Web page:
Album Artwork / Album Reviews / Alt-Country / Americana / Cosmic Country / New Music

ALBUM REVIEW: Henry Wagons – South Of Everywhere




He’s a bandleader, a radio and TV host, a raconteur and one hell of a singer, songwriter and performer. The third solo album for Henry Wagons, who originally came to fame as the frontman for the band Wagons, finds him focusing his lens on his home country. The songs reference the landscape, towns (from Dover Tasmania to Orange NSW), Wagons’ own domestic world plus imagined characters and their stories.

Most impressively, Wagons has concocted a sonic canvas that perfectly balances traditional instrumentation with contemporary production and Americana meets indie rock swerves. He’s no purist and that’s the listener’s reward.

From the shadowy Nick Cave meets hip hop gothic sound of ‘Cover My Eyes’, to the playful twang-laden tale of ‘Felix Granger, The Finger Pickin’ Boy’, the raucous upgrade of 80s Dylan on ‘Everything Is Broken’ and the heartfelt and soulful slow dance of ‘Don’t Give Up (Just Yet), there’s a real stylistic range that dips into a number of corners of countrified music, both light and dark.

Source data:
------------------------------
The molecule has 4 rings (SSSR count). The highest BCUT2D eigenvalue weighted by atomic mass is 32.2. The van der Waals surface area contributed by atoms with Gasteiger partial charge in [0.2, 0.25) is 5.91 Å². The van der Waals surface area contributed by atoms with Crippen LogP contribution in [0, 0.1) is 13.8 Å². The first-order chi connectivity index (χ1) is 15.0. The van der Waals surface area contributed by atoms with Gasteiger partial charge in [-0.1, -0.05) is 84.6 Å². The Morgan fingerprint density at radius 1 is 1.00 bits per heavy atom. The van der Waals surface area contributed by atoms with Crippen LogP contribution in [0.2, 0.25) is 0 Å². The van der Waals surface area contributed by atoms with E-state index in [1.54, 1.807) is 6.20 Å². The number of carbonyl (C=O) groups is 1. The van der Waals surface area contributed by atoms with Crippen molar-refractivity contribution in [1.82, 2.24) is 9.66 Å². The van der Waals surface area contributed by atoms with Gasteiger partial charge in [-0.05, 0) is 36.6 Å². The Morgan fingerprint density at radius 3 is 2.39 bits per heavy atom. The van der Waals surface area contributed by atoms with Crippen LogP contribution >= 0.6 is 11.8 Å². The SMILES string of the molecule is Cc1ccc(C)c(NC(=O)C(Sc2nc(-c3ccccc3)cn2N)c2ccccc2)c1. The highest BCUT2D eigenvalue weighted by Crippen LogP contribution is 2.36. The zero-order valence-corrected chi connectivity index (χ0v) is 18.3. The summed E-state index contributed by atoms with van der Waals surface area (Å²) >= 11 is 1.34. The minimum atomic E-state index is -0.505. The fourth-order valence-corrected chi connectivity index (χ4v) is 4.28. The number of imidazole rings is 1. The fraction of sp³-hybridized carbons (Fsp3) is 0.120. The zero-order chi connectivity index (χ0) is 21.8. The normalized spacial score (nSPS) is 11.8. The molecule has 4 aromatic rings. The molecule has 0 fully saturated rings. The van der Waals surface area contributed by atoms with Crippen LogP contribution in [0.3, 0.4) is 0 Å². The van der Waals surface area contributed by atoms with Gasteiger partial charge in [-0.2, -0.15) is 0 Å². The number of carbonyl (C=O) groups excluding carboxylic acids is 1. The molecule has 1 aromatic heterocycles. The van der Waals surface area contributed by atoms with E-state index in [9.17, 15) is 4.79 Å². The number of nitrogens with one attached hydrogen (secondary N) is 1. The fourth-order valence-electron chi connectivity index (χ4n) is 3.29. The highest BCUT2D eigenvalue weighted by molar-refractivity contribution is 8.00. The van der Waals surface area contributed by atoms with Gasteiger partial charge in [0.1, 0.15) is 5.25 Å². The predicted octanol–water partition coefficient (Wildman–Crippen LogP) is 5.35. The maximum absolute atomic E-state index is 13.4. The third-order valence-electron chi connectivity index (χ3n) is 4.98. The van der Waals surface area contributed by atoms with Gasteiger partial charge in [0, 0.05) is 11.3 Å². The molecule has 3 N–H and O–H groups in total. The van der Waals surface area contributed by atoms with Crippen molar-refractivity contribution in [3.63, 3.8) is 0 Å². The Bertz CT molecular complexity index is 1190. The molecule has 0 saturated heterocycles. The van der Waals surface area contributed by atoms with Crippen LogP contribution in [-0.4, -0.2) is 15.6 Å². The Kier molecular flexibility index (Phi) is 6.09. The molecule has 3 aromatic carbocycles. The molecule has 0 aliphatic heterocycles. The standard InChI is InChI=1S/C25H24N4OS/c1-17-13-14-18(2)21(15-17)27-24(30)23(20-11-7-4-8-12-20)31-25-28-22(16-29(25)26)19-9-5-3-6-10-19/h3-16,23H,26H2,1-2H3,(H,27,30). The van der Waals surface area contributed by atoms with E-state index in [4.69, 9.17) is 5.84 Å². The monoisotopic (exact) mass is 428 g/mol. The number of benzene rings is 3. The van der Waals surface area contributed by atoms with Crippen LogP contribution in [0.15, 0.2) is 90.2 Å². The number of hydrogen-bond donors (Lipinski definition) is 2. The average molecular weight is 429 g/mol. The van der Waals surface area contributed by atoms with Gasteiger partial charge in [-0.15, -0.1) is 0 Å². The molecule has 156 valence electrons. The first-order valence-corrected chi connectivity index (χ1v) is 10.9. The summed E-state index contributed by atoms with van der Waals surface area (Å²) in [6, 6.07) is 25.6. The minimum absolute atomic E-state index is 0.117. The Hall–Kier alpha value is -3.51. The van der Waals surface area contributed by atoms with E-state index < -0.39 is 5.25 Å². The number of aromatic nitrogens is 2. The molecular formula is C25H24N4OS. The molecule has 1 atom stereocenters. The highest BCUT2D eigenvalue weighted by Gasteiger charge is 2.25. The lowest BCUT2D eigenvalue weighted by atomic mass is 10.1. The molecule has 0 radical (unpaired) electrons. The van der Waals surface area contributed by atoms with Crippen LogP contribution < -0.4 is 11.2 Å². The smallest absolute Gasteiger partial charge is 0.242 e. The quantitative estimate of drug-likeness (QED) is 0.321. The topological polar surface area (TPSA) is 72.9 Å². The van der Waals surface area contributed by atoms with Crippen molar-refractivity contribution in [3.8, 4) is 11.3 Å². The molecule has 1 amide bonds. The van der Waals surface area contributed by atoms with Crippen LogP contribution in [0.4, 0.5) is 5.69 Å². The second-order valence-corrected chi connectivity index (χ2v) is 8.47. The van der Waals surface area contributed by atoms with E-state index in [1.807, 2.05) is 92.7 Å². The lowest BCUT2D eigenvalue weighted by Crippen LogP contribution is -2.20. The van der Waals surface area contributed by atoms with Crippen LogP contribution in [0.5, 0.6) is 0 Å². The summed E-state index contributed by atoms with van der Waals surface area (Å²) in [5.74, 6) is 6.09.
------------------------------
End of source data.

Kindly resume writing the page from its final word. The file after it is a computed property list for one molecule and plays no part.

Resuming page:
Wagons boils it all down to the essence of songwriting and minimal instrumentation on the late-night bar lament ‘It’s Time To Go Joe’, a song that Waits and Nilsson would be proud of. The album is a concise listen too, 11 songs in not much more than 30 minutes, all the more impressive for the varied terrain it covers. 

South Of Everywhere thrillingly places the mercurial artist somewhere between Elvis, Paul Cauthen, Jonny Fritz and the aforementioned Cave. Fine company indeed.



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